Such children have no right to live?
This year 50 years has passed since the epoch-making discovery made by the French physician and scientist, co-founder of the Pontifical Academy for Life, a friend of John Paul II, Prof. Jérôme Lejeune. A tireless defender of human life, from conception till natural death, he dedicated his scientific talent to work on children suffering from the unknown disease, which caused them develop slowly, not like their peers, and their appearances made them be called small monsters or simply idiots. For some time there was even the term ‘Mongol idiotism’ to describe the disease.
Fear, panic, contempt
In the 19th century the English physician John Langdon Down (1828-96) described the set of symptoms, later called mongolism, for the first time. Since then the disease has been called Down syndrome in Poland and the English speaking world. The English physician did not have sufficient tools to discover the cause of this strange disease, which evoked pity as well as panic fear and contempt.
Numerous myths and misunderstandings about this mysterious illness have been created. They have made the parents of healthy children forbid any contacts with their peers who looked slightly different and behaved in a slightly strange way. Additionally, while searching for the source of that specific deformation of children, people began blaming their parents. Not long ago people were convinced that children with Down syndrome were born because of drunkenness or simply bad behaviour of their mothers. Even physicians recommended the mothers who bore children with characteristically round faces, round eyes and ‘horseshoe’ chins to make tests for syphilis ‘just in case’. How humiliating that must have been for the mothers and families… Even in the Church we had to mature to allow the children afflicted with such a complex disability to participate fully in the sacramental life. The discovery of the additional chromosome (third chromosome in pair 23, which made scientists use the term ‘trisomy 21’ from the times of Lejeune), responsible for mongolism in children, has changed completely our attitude towards such children and their families. Prof. Lejeune used to joke that his little friends lacked nothing but on the contrary, they had one chromosome more than other children. They can live, love, be the joy for their families.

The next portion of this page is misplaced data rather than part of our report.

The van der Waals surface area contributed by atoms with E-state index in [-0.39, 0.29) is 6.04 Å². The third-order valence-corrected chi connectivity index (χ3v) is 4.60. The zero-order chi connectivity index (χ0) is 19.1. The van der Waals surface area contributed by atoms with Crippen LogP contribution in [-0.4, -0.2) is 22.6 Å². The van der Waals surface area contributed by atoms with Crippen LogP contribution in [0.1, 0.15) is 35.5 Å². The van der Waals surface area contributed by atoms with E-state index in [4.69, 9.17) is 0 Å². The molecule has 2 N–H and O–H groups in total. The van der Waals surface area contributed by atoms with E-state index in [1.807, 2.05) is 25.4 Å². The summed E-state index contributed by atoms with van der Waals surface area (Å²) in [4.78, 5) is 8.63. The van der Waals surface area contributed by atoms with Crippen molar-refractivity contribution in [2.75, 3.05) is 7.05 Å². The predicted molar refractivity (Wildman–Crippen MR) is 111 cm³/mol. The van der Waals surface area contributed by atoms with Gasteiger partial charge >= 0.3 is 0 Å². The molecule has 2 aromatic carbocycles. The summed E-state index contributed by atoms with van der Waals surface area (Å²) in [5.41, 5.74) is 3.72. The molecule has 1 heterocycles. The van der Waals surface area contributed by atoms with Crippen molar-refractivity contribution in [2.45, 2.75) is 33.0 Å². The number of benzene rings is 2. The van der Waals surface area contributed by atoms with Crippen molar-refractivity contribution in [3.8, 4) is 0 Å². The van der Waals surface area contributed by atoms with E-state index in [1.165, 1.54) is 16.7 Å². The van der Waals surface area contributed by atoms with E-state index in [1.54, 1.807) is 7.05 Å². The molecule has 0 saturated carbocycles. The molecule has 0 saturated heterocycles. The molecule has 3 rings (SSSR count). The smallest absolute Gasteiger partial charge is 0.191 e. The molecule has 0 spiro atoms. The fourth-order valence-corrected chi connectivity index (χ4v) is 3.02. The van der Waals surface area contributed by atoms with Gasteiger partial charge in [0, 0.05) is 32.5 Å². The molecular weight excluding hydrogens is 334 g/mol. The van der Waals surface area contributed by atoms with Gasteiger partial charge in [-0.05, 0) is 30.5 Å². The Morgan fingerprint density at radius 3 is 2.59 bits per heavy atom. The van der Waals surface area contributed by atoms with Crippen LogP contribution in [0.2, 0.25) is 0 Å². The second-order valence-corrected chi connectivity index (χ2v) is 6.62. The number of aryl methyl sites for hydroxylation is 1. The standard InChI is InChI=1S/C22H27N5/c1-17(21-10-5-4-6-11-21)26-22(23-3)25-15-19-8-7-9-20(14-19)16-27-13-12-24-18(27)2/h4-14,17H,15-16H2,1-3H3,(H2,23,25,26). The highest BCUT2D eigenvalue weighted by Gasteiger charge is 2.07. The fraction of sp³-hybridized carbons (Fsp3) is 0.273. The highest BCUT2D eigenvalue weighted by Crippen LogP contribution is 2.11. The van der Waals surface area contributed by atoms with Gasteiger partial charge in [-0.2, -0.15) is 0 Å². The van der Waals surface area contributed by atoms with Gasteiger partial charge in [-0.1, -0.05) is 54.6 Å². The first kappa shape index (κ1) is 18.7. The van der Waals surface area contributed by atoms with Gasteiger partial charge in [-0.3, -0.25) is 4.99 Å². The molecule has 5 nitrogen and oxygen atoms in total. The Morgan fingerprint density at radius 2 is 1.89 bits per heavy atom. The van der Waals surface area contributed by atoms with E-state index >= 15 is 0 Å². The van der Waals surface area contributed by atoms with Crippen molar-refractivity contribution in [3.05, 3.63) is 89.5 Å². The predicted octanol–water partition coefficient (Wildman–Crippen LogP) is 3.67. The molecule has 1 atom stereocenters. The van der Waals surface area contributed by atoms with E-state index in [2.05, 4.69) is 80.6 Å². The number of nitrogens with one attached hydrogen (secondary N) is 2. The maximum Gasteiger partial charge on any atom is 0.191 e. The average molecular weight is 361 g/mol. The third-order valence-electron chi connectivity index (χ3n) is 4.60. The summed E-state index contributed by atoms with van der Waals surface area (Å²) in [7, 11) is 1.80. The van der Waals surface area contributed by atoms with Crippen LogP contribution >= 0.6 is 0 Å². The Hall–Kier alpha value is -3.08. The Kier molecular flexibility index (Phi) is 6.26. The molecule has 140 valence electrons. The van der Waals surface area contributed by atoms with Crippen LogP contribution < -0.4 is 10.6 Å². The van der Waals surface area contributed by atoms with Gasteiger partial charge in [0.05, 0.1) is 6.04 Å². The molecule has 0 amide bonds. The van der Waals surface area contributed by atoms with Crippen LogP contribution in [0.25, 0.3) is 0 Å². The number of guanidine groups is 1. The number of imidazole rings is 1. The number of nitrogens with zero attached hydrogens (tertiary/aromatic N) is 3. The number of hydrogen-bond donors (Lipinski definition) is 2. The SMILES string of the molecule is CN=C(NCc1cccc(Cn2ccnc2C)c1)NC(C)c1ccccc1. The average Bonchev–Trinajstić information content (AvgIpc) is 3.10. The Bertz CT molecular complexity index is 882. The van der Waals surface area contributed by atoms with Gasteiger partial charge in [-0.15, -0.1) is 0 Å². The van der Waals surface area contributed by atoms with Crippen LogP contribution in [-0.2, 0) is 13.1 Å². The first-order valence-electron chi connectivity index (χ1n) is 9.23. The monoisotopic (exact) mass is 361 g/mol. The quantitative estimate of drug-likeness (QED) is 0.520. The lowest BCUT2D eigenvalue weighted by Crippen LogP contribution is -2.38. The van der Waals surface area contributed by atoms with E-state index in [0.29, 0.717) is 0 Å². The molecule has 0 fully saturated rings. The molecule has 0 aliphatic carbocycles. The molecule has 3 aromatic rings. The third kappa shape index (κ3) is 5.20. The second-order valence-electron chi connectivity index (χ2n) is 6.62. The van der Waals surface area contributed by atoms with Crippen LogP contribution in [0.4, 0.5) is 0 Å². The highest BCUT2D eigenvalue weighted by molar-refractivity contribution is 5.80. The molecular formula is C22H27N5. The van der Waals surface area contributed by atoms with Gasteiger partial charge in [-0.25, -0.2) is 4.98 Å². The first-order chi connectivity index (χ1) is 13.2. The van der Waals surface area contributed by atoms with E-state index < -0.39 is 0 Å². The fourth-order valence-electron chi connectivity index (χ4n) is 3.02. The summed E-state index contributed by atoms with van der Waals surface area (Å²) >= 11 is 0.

I had the occasion to get to know Prof. Lejeune’s family. I invited Mrs Birth several times for the scientific sessions organised on the occasion of the World Day of the Sick, during which she spoke about the extraordinary passion of her husband whose dream was to have his discover change both the children and their families through some effective medical therapy that could weaken the effects of the additional chromosome or simply eliminate them. We do not know whether it is technologically possible but we know that Prof. Jérôme Lejeune opened new, so far unknown, possibilities of genetic therapy. The French scientist believed that his discovery would change the fate of such children and would mobilise our efforts.